Professor Named Visiting Scholar for the People’s Emergency Center


As J.J. Cutuli explains, his work is a “two-way street.”

In one respect, he is the one learning from children and families who experience high levels of adversity, such as homelessness, maltreatment, and poverty, and those who strive to meet the needs of these families every day, says the assistant professor of psychology at Rutgers University–Camden. At the same time, he is also serving as a “humble conduit,” he says, trying to help bring the accumulated knowledge of developmental science to bear on today’s problems.

“Scientists and researchers have been studying the developmental processes of resilience and risk for decades, building a wealth of useful knowledge,” says Cutuli. “We’re on the shoulders of giants.”

Cutuli is part of a broader movement of academics in the area looking to bridge the gaps between the accumulated knowledge of academia, and policy and practice decision-making. He will now focus on these issues as a visiting scholar for the People’s Emergency Center (PEC) in West Philadelphia. The visiting scholars program brings together academically talented researchers, and establishes a network of public and nonprofit agencies, to assist PEC in its mission to provide comprehensive support services for women and children who are experiencing homelessness, revitalize the West Philadelphia neighborhood, and advocate for social justice.

Consistent with his engaged approach, Cutuli works collaboratively with both families experiencing homelessness and service providers to understand what the important questions are with respect to the families’ needs and how programs meet – or might better meet – these needs.

“A lot of what I do is listen to what families, providers, and decision makers say is working, and what is not,” says Cutuli, a native of Havertown who currently resides in Bala Cynwyd, just a short distance from the West Philadelphia emergency shelters where much of his current work is ongoing. “It is all about forming partnerships to gather and explore information together, and my expertise is to apply rigorous, systematic methods to this information gathering so that we can have confidence in our conclusions.”

GP-2014“What is special about the visiting scholars program is the context in which this dialogue can occur,” adds Cutuli. “It’s a way to engage providers on the questions they have about the services they provide and the families that they serve.”

Cutuli likens it to an approach that was more common in past generations, when academics were engaged in solving social problems beyond simply generating academic knowledge. Among his current objectives, he is helping to establish a consortium focused on youth homelessness, and working with these collaborators to utilize the youth risk behavior survey (YRBS) in order to identify youth homelessness – a challenge for providers and policymakers – and assess the associated risks and challenges.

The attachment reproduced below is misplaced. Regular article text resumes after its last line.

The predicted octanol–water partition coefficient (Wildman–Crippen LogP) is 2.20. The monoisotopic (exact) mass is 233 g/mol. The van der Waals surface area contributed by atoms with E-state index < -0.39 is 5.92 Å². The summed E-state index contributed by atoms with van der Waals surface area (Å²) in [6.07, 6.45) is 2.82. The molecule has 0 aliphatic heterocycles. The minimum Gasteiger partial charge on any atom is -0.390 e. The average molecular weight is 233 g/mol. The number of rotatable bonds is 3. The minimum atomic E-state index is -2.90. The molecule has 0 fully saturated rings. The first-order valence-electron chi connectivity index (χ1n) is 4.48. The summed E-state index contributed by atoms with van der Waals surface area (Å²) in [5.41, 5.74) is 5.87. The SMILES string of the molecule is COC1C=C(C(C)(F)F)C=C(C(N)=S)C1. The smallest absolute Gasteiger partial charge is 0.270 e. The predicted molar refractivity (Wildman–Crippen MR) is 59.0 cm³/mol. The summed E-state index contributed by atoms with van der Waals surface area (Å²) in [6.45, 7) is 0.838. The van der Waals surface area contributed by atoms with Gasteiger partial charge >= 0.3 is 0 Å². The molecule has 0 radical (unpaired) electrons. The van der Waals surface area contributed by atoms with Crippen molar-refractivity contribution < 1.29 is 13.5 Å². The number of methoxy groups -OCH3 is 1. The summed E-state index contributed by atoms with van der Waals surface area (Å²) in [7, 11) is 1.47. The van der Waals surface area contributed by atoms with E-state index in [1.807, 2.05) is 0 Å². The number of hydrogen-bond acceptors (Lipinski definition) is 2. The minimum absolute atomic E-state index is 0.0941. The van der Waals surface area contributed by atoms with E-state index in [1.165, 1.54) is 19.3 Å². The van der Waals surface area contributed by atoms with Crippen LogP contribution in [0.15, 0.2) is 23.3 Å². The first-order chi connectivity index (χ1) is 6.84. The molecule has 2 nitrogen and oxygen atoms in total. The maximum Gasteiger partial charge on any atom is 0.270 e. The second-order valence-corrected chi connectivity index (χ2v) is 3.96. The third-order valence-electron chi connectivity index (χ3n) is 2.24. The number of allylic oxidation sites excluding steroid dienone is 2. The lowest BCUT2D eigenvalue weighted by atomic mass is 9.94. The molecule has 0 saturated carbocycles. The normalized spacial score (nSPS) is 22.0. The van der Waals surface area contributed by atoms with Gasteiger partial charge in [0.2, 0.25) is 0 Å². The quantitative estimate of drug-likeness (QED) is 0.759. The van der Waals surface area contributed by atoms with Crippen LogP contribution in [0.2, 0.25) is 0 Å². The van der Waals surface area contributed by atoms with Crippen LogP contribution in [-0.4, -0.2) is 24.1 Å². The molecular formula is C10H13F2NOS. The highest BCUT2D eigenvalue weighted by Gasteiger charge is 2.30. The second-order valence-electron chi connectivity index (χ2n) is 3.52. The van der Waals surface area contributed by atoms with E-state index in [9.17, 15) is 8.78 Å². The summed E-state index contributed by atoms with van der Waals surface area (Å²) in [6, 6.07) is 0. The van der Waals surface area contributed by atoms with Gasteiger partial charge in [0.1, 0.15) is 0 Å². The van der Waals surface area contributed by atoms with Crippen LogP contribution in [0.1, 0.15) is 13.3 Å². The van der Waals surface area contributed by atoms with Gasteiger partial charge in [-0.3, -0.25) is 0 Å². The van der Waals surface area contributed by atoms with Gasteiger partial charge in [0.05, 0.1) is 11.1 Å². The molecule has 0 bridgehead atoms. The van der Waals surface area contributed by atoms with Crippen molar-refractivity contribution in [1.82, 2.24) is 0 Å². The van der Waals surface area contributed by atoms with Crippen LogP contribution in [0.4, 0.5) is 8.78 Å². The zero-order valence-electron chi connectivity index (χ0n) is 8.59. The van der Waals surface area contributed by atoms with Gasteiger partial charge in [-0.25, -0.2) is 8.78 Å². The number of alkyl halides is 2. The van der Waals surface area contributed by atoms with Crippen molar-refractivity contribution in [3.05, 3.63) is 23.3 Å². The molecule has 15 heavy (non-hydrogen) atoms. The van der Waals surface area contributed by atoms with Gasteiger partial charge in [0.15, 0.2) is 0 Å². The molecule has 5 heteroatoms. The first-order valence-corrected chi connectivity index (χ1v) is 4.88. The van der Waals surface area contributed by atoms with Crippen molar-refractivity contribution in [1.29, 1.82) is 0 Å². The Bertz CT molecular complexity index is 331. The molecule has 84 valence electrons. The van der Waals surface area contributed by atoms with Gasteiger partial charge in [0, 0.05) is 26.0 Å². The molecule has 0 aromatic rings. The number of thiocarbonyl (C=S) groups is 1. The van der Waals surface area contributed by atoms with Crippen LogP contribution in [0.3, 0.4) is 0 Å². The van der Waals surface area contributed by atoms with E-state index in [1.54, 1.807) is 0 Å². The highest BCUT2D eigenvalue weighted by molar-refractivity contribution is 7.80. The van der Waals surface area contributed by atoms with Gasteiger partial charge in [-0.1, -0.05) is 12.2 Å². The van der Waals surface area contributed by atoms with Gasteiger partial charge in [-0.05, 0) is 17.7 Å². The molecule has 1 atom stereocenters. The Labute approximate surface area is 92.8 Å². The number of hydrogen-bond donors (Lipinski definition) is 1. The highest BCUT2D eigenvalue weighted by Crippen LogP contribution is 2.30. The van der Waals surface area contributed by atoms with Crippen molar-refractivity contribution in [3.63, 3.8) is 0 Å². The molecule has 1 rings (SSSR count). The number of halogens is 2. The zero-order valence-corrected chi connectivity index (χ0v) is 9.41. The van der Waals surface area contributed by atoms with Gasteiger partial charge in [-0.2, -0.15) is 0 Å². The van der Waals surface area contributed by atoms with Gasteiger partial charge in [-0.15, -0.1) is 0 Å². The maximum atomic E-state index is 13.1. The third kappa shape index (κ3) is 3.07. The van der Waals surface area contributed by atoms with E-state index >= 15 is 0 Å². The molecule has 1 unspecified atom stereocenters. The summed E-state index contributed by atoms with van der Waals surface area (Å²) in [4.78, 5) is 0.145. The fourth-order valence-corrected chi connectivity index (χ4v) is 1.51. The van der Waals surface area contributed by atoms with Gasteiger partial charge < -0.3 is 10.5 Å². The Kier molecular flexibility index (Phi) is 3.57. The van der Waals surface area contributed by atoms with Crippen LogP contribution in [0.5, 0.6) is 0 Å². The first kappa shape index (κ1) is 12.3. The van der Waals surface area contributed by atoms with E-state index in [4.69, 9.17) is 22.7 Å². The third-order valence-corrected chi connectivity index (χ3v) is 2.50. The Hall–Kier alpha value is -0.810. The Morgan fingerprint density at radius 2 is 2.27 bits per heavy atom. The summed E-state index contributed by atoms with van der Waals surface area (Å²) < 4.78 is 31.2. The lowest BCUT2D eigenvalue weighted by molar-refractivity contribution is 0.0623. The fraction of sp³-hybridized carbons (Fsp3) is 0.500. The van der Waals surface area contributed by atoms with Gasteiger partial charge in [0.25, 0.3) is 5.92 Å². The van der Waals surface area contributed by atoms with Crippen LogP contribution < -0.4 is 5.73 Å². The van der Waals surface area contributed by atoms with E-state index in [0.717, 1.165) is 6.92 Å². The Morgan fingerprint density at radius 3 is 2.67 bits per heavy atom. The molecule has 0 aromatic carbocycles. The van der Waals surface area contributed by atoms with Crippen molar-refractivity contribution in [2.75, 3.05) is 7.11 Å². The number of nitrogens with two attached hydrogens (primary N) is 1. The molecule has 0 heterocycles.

“Even identifying how many youth experience homelessness is a big challenge in itself, let alone what their needs are and what their experiences are like,” notes Cutuli. “As you can imagine, many don’t like to stand up and be counted.”

Other goals are not as quantifiable, but just as crucial, he notes, such as helping to facilitate and strengthen community partnerships. “It’s not only about forming relationships with more partners, but a deepening of the relationships with these partners,” says Cutuli, who previously volunteered with PEC through The Homeless Health Initiative of The Children’s Hospital of Philadelphia.

PEC_logo_dark_green (2)-2012-07-09Cutuli believes that the position will also inform his own research by opening the door to greater input from service providers and community partners, as well as to a greater understanding of the real-life challenges, barriers, problems, and points of view of families experiencing adversity. The experience will thus broaden his perspective, he says, to the developmental processes of resilience for children and families facing adversity.

“There are many instances in which we can better understand developmental science by seeing how children and families adapt to difficult situations in the real world,” says Cutuli, who earned a doctorate from the University of Minnesota as a National Institute of Mental Health fellow with dual training in child development and clinical psychology. “There is also a lot that we can learn about these processes that we couldn’t otherwise learn without these collaborations and partnerships.”

Cutuli adds that Rutgers–Camden students are actively engaged in his work as a visiting scholar, assisting with data collection with families, partnership building, and volunteering in the community. Students volunteer and interact with families beyond their roles as research assistants. “This is a service not only for the families, but for the students as well, to help them understand the broader context of emergency housing and how families are being helped,” he says.

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